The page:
• Identifying employees who are DACA recipients, in order to aid those employees with renewing their status if appropriate;
  • Broadly distributing an informational email to employees regarding these developments and the limited opportunity for renewal (keeping in mind that some employees may not want to self-identify as DACA recipients); and
  • Reviewing the potential impact on travel and work authorization of employees, being careful to comply with I-9 and non-discrimination requirements.

Finally, employers may consider the impact that these developments are likely to cause for DACA beneficiaries and their families.  Employers may consider providing counseling or other support for employees affected by this change in policy.

* * *

Gibson Dunn will continue to closely monitor these rapidly developing issues.

   [1]   See Attorney General Sessions Delivers Remarks on DACA (Sept. 5, 2017),

   [2]   See Memorandum from Acting Secretary Elaine C. Duke, Rescission of the June 15, 2012 Memorandum Entitled "Exercising Prosecutorial Discretion with Respect to Individuals Who Came to the United States as Children" (Sept. 5, 2017), (hereinafter "Rescission Memorandum").

   [3]   See Statement from President Donald J. Trump (Sept. 5, 2017),

   [4]   See United States Citizenship and Immigration Services, Number of Form 1-821D, Consideration of Deferred Action for Childhood Arrivals, by Fiscal Year, Quarter, Intake, Biometrics and Case Status Fiscal Year 2012-2017 (June 8, 2017).

   [5]   Memorandum from Secretary Janet Napolitano, Exercising Prosecutorial Discretion with Respect to Individuals Who Came to the United States as Children (June 15, 2012),

   [6]   Id.

   [7]   Memorandum from Secretary Jeh Charles Johnson, Exercising Prosecutorial Discretion with Respect to Individuals Who Came to the United States as Children and with Respect to Certain Individuals Who Are the Parents of U.S. Citizens or Permanent Residents (Nov. 20, 2014),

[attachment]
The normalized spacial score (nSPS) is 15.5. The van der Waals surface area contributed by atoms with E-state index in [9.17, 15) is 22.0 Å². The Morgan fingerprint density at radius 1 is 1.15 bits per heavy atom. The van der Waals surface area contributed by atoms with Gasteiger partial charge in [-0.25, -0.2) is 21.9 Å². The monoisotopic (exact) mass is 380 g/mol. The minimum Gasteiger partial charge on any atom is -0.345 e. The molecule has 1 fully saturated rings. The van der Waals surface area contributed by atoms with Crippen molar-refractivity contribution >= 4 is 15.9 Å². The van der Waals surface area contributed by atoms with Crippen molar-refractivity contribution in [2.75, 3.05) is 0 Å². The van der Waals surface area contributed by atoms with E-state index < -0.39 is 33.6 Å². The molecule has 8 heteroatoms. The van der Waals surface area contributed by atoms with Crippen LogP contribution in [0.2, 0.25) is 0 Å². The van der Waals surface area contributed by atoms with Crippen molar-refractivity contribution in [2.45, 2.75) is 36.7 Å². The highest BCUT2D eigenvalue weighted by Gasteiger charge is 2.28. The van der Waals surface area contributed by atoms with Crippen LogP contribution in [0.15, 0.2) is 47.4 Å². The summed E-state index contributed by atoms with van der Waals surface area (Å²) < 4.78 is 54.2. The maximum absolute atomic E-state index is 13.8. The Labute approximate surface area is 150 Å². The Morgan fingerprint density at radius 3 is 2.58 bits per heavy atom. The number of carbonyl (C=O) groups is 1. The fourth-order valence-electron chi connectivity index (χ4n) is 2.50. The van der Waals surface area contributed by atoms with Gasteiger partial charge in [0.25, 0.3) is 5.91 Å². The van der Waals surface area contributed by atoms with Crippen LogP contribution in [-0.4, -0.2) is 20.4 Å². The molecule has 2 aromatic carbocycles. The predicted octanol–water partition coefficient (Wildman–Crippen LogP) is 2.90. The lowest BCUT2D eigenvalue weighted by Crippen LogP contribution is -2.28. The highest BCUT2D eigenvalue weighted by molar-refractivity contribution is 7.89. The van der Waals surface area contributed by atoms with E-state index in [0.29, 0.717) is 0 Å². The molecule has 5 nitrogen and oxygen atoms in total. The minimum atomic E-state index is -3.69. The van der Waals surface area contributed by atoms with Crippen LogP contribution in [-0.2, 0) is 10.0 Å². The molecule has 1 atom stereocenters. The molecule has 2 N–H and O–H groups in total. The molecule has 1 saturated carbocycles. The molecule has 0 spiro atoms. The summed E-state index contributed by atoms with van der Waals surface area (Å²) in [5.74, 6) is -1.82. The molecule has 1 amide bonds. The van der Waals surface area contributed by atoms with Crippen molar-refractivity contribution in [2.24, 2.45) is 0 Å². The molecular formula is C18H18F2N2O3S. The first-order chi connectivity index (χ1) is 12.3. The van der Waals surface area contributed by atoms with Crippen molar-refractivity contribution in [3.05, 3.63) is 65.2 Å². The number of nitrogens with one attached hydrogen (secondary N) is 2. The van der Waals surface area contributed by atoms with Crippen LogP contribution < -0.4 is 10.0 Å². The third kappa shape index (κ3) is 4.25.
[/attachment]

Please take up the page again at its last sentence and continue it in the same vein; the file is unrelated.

[8]   Texas v. United States, 86 F. Supp. 3d 591 (S.D. Tex. 2015); see also Texas v. United States, 809 F.3d 134 (5th Cir. 2015), aff’d by an equally divided Court, 136 S. Ct. 2271 (2016).

[9]   Letter from Texas Attorney General Ken Paxton, et al., to U.S. Attorney General Jeff Sessions (June 29, 2017),

[10]   Letter from California Attorney General Xavier Becerra, et al., to President Donald J. Trump (July 21, 2017),

[11]   Letter to Donald J. Trump, Paul Ryan, Nancy Pelosi, Mitch McConnell, and Charles Schumer (Aug. 31, 2017),

[12]   See Mahita Gajanan, Read Jeff Sessions’ Letter Calling for the End of DACA, TIME (Sept. 5, 2017),; see also Rescission Memorandum, supra note 2.

[13]   Department of Homeland Security, Frequently Asked Questions: Rescission Of Deferred Action For Childhood Arrivals (DACA) (Sept. 5, 2017),

[14]   See Rescission Memorandum, supra note 2.

[15]   See Immigration Legal Resource Center, Money on the Table: The Economic Cost of Ending DACA, at 4 (Dec. 2016),

[16]   Statement from President Donald J. Trump, supra note 3.

[17]   See Batalla Vidal, et al. v. Baran, et al., No. 1:16-cv-04756-NGG-JO, Dkt. #46 (E.D.N.Y. Sept. 5, 2017).

[18]   Reid Wilson, Dems Threaten to Sue Trump Over DACA, The Hill (Sept. 5, 2017),

[19]   Texas v. United States, No. 1:14-cv-00254, Dkt. #469 (S.D. Tex. Sept. 5, 2017).

Gibson Dunn’s lawyers are available to assist in addressing any questions you may have regarding these developments.  Please contact the Gibson Dunn lawyer with whom you usually work or the following:

Theodore J. Boutrous, Jr. – Los Angeles (+1 213-229-7000, [email protected])
Ethan Dettmer – San Francisco (+1 415-393-8292, [email protected])
Stuart F. Delery – Washington, D.C. (+1 202-887-3650, [email protected])

© 2017 Gibson, Dunn & Crutcher LLP